Wednesday, January 18, 2012

Words Worth Knowing

{The Sense of an Ending}

On Sunday morning I poured a cup of coffee and cracked the slender spine of Julian Barnes's 2011 Man Booker Prize-winner The Sense of An Ending. I read it in one sitting, and at a compact, piercing 160 pages, I'm sure I'm not alone; one is likely to gobble it up in one forkful if one cottons well to English schoolboy nostalgia, the vexations, yearnings and botched sexual encounters of the young, the pithy meditations on regret of the old, and the best eff-you letter to an ex-lover I've ever read in any work of fiction (page 104).

One of the more minor but worthwhile resolutions I have this year is to read with a pencil, namely, to keep a vocabulary list on the back flyleaf and actually look up those words. I remember swearing once in front of my grandmother when I dropped something, to which she replied, dear, might I suggest your word choice shows a poverty of creativity? I'm sure you can come up with something more original. So here's to better vocabularies in 2012 (and more creative cussin'). Some words I knew but hadn't come across in ages and had to look up, others I'd never heard in my life. And I should probably keep these things to myself, but at each plot twist I kept flipping back to the author photo of Julio with his aristocratic chicken-lips and saying Oh Juuulyan, you crofty bostud! in my head.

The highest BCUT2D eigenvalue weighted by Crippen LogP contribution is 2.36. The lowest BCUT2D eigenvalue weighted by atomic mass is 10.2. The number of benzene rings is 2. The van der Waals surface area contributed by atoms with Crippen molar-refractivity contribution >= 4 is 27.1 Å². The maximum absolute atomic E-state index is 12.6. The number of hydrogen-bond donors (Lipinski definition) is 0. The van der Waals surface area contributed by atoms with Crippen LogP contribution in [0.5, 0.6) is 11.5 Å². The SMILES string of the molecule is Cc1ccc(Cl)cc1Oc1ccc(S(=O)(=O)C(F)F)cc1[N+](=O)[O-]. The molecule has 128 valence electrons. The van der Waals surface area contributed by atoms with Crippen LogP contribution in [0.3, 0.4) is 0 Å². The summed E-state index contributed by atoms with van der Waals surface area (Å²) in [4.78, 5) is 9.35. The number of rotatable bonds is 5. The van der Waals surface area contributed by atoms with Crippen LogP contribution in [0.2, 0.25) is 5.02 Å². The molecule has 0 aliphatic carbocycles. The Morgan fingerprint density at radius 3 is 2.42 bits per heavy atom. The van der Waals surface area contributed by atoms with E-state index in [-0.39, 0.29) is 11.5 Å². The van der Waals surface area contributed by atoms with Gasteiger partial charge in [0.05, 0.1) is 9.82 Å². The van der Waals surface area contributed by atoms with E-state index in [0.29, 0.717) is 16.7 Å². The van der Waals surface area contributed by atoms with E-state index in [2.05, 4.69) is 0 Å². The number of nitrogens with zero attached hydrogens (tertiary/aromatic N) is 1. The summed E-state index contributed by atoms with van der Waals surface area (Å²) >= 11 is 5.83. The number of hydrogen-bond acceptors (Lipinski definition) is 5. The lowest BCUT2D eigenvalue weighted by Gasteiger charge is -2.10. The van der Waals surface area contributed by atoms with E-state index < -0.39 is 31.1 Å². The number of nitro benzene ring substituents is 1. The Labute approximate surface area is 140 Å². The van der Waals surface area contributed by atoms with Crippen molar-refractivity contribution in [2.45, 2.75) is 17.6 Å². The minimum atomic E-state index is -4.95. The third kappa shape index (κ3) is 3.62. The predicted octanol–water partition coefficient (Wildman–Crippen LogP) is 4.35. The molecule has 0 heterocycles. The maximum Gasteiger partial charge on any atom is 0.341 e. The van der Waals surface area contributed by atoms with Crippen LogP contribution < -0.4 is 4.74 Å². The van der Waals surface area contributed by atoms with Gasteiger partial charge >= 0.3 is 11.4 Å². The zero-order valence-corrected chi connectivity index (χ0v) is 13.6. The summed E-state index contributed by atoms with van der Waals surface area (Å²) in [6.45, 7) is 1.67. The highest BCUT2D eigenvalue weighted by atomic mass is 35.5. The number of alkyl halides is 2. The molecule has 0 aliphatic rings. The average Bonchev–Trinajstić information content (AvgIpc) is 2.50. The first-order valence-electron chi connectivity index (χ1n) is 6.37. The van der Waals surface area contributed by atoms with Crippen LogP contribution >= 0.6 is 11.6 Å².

The Sense of an Ending Vocab List For Better Cussing:

susurrus | so͝oˈsərəs |
noun, literary
whispering, murmuring, or rustling: the susurrus of the stream.

berk | bəːk |
noun, Brit. informal
a stupid person.

plimsole | ˈplimsəl, -sōl |
noun, Brit.
a light rubber-soled canvas shoe, worn esp. for sports.

lachrymose | ˈlakrəˌmōs, -ˌmōz |
adjective formal or literary
tearful or given to weeping: she was pink-eyed and lachrymose.

impugne | imˈpyo͞on |
dispute the truth, validity, or honesty of (a statement or motive); call into question: the father does not impugn her capacity as a good mother.

deliquescent | deliˈkwesənt |
becoming liquid or having a tendency to become liquid.

fossicking | ˈfäsik |
verb [ no obj. ] Austral./NZ informal
rummage; search: he spent years fossicking through documents.

lucubations | ˌlo͞ok(y)əˈbrāSHən |
noun formal
study; meditation: after sixteen years' lucubration he produced this account.

priapic | prīˈapik, -ˈāpik |
of or relating to male sexuality and sexual activity: priapic cartoons.


  1. love, love, love this post. And definitely going to incorporate a few of these words into my life. BERK & deliquescent are particularly awesome.

  2. First: I love the tag "cussin/drinkin/whorin."
    Second: Your grandma sounds awesome.